You don’t need to prove employer negligence in order to file a workers’ compensation claim, but if negligence exists, you may be able to pursue additional compensation. Your employer is legally required to provide a safe working environment for its employees, and when they fail to do so, they can be hit with a negligence suit. But how can you prove that your employer’s actions or lack of actions directly contributed to your injuries? We explain how to help prove employer negligence in today’s blog.
Proving Employer Negligence
For starters, the best thing you can do for yourself if you are going to pursue an employer negligence suit on top of your workers’ compensation claim is to contact an injury lawyer. You’re going to want an ally in your corner, especially because your employer is going to have professional legal assistance on their side. Not only can having a lawyer help take some confusion out of the equation, but they can also ensure you put forth your strongest case, which can in turn increase your potential award amount.
So now that you’ve hired a lawyer, there are three main ways that you can help prove that your employer was negligent in their duty to protect their employees. The most common employer negligence suits involve proving:
1. Employer Failed To Provide Adequate Training – Employers obviously want to hire individuals who have similar working experience, but just because they’ve worked in a factory in the past doesn’t mean that they can skip the training seminar. Every employee needs to undergo adequate safety training, and although the training program is somewhat dictated by the employer, if the employee believes their injury occur because they were not adequately trained to perform the duties that led to their injury, they can pursue a negligence case.
2. Employer Failed To Follow Safety Regulations – The Occupational Health and Safety Administration has thousands of rules, regulations and codes that need to be followed. These regulations have been put in place to help protect employees. For example, safety rails must be installed for walkways above a certain height, and machinery needs to be serviced at regular intervals to ensure they are working properly. If your machine is supposed to be serviced every two years, but it hasn’t been checked in six years, if it malfunctions and causes injury, you have the right to pursue an employer negligence claim. If they were violating OSHA regulations and it led to your injury, you’ll have the opportunity to file both a workers’ compensation and employer negligence lawsuit.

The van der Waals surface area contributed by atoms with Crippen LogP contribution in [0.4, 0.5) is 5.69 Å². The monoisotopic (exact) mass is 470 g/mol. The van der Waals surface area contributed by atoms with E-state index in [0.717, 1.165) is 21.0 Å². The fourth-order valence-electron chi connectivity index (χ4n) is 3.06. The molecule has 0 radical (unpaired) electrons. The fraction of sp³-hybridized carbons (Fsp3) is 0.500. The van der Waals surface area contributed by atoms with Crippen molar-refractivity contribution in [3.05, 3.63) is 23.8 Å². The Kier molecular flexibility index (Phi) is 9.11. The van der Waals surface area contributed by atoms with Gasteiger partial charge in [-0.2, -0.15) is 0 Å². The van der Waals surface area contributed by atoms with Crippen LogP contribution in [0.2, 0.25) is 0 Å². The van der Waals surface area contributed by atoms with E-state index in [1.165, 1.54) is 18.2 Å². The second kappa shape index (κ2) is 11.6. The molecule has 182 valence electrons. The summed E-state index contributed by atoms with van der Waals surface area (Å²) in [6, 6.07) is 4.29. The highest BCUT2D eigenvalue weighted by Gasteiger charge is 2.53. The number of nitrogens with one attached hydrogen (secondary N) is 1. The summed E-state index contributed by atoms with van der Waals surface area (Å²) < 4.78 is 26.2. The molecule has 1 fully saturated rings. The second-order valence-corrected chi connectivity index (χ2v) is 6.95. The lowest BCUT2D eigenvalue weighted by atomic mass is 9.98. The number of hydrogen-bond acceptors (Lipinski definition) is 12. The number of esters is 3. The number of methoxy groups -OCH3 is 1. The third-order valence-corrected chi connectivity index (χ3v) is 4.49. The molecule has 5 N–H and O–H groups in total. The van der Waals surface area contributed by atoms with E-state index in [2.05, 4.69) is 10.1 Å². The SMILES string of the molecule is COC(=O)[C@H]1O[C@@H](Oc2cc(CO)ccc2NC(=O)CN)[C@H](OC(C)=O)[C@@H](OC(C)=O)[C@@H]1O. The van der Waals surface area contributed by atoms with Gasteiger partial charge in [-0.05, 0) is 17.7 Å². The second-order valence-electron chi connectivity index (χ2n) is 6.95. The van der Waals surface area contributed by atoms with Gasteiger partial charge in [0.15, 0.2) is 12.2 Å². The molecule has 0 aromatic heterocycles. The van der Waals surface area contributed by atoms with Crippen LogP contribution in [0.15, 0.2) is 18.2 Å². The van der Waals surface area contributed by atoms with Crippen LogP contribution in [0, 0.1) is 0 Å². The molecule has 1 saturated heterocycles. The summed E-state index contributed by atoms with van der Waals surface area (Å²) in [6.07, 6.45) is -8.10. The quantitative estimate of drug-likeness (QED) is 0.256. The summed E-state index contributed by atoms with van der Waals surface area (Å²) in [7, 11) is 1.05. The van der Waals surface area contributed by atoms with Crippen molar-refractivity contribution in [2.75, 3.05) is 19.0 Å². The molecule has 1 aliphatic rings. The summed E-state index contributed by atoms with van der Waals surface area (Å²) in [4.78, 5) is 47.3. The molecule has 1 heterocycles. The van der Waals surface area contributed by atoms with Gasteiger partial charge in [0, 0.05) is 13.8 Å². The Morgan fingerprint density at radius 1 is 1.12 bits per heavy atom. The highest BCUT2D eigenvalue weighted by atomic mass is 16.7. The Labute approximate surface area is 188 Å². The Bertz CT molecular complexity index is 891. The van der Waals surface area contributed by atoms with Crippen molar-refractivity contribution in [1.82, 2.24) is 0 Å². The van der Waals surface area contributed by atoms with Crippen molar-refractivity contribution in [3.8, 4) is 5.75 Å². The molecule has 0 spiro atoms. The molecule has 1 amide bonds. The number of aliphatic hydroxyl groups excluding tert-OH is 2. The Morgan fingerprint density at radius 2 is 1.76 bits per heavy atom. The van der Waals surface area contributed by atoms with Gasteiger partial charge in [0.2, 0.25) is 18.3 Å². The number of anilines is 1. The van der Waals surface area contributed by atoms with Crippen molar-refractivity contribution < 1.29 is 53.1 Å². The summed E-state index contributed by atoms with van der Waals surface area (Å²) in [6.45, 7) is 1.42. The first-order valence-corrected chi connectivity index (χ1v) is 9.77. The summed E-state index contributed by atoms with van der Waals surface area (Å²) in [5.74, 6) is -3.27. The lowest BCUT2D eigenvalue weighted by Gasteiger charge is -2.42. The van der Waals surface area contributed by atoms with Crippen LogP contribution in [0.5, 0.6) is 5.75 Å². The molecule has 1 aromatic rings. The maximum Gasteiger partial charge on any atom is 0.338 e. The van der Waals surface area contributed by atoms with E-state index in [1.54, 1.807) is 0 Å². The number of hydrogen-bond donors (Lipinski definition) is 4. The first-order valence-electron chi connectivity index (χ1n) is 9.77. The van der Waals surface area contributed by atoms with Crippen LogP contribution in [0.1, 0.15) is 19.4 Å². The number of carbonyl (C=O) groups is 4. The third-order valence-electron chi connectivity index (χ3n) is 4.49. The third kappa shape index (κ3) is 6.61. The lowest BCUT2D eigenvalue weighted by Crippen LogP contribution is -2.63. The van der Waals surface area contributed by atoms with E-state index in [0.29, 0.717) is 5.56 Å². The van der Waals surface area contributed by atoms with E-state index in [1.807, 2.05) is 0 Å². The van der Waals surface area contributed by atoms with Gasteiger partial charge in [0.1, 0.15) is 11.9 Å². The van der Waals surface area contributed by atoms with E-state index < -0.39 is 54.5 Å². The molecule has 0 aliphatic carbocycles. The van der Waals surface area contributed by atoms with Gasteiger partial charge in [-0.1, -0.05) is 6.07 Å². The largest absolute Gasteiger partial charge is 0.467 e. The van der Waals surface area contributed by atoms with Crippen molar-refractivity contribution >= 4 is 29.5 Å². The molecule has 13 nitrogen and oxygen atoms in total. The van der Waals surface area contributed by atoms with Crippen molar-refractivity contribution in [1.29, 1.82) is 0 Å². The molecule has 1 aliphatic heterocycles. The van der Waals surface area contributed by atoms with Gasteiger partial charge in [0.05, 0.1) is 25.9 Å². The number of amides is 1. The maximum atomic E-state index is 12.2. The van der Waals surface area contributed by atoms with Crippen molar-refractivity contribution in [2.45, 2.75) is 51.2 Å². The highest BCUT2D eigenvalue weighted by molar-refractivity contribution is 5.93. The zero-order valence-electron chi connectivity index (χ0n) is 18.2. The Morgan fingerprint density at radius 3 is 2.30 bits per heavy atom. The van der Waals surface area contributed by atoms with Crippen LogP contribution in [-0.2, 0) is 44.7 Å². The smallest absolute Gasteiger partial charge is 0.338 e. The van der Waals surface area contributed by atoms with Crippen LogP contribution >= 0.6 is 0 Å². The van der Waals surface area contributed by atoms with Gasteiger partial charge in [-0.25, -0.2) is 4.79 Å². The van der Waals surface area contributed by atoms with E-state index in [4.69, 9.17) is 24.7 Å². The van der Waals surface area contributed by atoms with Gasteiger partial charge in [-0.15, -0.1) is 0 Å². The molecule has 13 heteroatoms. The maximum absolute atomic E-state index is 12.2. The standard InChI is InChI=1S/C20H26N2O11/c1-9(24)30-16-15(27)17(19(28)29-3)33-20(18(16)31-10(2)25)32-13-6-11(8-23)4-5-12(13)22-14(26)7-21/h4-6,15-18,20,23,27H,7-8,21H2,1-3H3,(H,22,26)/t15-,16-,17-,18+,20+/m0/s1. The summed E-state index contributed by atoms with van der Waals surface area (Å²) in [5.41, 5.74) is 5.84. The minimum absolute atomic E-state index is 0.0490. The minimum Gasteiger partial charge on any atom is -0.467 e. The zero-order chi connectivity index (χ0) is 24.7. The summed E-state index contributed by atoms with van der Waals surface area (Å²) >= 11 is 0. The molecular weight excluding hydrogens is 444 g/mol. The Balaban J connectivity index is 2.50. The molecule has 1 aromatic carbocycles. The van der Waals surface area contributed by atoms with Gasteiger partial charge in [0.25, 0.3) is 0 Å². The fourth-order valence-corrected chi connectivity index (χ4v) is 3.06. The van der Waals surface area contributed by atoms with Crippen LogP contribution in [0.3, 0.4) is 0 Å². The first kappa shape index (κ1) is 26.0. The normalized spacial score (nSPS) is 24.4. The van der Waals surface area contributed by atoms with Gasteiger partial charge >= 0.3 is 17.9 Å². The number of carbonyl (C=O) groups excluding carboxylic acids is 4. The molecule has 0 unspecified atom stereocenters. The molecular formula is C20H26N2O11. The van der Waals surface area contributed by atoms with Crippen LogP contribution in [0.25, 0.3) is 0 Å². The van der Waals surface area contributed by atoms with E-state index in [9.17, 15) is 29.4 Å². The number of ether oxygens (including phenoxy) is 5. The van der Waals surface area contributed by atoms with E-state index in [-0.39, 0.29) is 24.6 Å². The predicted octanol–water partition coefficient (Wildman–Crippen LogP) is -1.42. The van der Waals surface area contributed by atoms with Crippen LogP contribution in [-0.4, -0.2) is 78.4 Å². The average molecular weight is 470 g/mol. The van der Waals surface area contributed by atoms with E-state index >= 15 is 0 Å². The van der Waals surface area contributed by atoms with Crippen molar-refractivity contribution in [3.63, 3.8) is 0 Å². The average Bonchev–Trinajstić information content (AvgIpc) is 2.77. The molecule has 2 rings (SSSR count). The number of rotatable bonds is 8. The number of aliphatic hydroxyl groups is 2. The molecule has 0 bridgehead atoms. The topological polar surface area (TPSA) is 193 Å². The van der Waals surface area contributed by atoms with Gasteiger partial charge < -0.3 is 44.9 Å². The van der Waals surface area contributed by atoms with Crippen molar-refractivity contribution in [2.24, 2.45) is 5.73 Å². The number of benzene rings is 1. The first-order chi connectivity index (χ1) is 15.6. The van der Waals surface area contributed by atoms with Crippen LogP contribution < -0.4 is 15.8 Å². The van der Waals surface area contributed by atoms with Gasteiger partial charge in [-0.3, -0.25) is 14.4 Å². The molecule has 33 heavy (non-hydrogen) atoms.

3. Failure To Provide Safety Gear – Some jobs require that employees wear certain gear during their job. Gloves, hats and safety glasses are typically purchased by the employee, but more heavy duty equipment, like harnesses or radiation jackets are usually provided by the employer. If your employer fails to provide you with the necessary safety equipment, the equipment is defective, or they allow an employee to perform work duties even though they aren’t wearing the required equipment, the employer would be on the hook for a negligence suit.
These aren’t the only ways you can prove employer negligence, but they are the most common types of negligence suits we handle. For more information, or for help with your workers’ compensation or employer negligence lawsuit, reach out to Margolis Law Firm today.
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